Even if the fisherman is not catching anything, he finds the trip satisfying. Why do people get so much joy from fishing?
If you have never caught a four pound bass out of small rural pond and felt that excitement, that challenge met, or wondered if the small creature was going to pull you in before you pulled him out, then you have missed some of the greatest moments this life has to offer.
Yes, watching a Saints game is exciting, but so is pulling in a big one.
There were two things that made Uncle Bubba grab his heart pills. Fishing and Saints.
Years ago, he and my dad would sit near a local pond and fish. Both suffered with RA so they could barely sit in a lawn chair and participate, but they squeezed out a handful of trips, knowing few fishing excursions were scheduled on their life calendar.
One day, Bubba reeled in the big one and was so thrilled that he had to take his nitroglycerin pills. He would have died happy at that moment.
Fishing is not about catching dinner; I admit I have spent hours trying to catch dinner because I didn’t have much else to cook.
Catch and release fishing is for the recreational fisherman because it promotes nurturing our waterways for future fishermen. Conservation is a big concern for the true fisherman, to protect and be good stewards of the resources. They have to be because in these days of careless boaters and trashy folks who litter the environment has no thought of stewardship.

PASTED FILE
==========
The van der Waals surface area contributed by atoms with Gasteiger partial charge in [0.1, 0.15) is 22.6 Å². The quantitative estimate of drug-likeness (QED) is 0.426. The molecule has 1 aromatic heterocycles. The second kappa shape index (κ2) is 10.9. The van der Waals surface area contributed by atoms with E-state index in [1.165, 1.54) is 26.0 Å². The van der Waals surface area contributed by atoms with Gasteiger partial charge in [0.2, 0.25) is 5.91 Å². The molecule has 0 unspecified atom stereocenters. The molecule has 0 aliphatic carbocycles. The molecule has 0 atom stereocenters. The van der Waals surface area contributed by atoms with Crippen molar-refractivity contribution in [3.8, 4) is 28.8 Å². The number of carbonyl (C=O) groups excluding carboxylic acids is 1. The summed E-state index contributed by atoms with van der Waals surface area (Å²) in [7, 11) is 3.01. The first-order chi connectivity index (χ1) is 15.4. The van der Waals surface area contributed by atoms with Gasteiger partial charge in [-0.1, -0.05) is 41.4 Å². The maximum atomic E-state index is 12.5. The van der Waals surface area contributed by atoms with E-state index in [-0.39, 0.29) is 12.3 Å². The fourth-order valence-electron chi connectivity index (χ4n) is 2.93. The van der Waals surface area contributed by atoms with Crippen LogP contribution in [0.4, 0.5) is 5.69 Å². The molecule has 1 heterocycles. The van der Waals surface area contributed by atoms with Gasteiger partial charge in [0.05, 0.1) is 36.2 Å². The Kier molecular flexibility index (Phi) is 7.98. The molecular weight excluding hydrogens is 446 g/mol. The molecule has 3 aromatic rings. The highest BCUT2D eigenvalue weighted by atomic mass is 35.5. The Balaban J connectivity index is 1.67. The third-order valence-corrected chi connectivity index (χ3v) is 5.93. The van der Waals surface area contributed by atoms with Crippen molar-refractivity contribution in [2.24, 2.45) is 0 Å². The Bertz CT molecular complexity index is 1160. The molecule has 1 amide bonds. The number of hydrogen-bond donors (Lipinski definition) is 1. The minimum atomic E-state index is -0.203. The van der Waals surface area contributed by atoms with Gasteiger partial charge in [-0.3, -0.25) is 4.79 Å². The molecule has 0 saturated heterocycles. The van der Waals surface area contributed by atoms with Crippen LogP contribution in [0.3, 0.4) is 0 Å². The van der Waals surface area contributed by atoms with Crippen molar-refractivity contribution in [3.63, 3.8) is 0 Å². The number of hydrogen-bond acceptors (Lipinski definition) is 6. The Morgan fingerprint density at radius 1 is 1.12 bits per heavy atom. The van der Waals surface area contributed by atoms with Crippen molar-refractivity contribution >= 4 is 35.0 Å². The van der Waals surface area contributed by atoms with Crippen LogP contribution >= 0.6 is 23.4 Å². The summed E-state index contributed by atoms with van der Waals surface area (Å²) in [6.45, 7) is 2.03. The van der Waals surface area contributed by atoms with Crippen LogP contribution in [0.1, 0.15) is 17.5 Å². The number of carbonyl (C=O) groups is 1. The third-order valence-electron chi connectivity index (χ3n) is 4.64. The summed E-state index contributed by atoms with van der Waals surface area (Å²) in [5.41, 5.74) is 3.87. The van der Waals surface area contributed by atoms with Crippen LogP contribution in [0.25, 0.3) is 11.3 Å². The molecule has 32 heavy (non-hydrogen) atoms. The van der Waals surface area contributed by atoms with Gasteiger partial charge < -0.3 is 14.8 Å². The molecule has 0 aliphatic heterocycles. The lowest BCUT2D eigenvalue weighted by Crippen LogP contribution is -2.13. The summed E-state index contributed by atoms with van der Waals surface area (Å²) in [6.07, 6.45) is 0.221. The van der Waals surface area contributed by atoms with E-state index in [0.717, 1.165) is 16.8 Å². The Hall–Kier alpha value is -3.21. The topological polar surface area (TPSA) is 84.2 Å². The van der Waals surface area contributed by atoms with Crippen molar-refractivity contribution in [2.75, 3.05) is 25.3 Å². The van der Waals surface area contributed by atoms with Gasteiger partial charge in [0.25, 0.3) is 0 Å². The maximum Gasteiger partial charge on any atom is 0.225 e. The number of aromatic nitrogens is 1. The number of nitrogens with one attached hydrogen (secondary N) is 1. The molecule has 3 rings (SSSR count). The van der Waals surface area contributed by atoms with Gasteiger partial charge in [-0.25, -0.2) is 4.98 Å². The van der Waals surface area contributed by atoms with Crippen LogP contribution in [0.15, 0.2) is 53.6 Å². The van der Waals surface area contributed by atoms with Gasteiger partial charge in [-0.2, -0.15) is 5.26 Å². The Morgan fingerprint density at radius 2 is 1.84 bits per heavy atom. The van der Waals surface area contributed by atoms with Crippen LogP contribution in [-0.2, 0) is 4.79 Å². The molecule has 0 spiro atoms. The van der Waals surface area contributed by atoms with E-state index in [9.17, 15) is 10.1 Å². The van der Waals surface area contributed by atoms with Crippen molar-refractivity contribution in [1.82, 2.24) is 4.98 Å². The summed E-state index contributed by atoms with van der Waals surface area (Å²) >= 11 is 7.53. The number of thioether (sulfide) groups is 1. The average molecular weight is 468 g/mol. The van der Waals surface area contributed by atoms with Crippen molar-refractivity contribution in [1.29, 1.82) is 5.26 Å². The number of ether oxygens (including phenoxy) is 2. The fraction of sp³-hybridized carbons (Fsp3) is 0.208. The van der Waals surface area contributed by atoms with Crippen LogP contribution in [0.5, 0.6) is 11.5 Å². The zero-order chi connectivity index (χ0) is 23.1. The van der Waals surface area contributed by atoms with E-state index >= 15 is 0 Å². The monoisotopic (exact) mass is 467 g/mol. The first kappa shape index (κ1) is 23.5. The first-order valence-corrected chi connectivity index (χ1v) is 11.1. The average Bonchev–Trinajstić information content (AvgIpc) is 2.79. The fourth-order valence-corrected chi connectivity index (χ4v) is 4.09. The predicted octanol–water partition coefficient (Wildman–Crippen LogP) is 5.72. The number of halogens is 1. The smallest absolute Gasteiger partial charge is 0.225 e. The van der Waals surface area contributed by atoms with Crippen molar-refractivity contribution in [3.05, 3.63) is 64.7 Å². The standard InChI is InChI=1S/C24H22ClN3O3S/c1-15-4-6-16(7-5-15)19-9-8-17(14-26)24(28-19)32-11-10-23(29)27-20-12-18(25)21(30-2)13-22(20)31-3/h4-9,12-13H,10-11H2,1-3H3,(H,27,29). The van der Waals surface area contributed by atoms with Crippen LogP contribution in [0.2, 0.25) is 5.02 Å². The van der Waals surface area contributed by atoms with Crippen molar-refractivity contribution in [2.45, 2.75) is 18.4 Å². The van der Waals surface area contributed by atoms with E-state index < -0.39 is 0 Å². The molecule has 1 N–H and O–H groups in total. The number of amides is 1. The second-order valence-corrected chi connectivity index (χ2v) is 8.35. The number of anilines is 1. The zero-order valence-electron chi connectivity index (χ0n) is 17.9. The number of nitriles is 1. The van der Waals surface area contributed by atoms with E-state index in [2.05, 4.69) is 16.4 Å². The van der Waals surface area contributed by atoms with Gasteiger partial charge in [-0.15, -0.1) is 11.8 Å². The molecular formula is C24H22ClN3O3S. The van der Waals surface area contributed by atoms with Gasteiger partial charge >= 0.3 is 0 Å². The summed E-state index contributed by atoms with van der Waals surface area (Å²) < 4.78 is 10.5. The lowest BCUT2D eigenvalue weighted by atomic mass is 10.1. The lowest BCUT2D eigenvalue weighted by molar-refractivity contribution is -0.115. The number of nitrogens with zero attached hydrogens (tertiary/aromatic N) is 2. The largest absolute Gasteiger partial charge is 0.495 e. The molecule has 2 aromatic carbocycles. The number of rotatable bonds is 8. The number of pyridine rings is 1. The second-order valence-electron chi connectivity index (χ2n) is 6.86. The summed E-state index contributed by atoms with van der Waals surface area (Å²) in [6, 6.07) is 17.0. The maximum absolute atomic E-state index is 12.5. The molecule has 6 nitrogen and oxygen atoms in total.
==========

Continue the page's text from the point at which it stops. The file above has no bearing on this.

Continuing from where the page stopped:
Fishing is a big business now. It has superstars like other sports.
You never know when you might be fishing a quiet little creek, like Carl and the twins were on Sunday in their canoe, thinking you found a good fishing spot that is impossible for boats to reach when all of sudden a fifty-thousand dollar flashy Bass Pro-shop boat comes along with another one following. One boat holds the camera crew, as they film Kevin VanDam, a career Bassmasters tournament series winner. He is the ‘it’ man of fishing. He is catching what could be the four pound bass that puts him over the top to finish second in the Dixie Duel and secure his record fourth consecutive bass angler of the year award.
At least, that is who they think it was. The film crew turned their cameras on them as they paddled away, a father and two sons fishing on father’s day. How appropriate.
If you are wondering where I was, since I love to fish? Well, have you ever tried fishing from a canoe with two ten year olds? Exactly.
Fishing should not be stressful!
I get to throw a line once in awhile still. I have always lived in a fisherman’s paradise, even now in North Alabama. It still brings me to a place of serenity.
Maybe fishermen are deep thinkers rather than non thinkers. Perhaps the answers to the world’s troubles are awaiting the right person to cast a line.
Fishing contributed to why I turned out to be a pretty decent character.
Fishermen never lie about the one that got away; they merely have fuzzy vision and creative memory.
Tracy Williams is a syndicated columnist and can be reached via her Face Book page, My Hometown Column. Become a fan.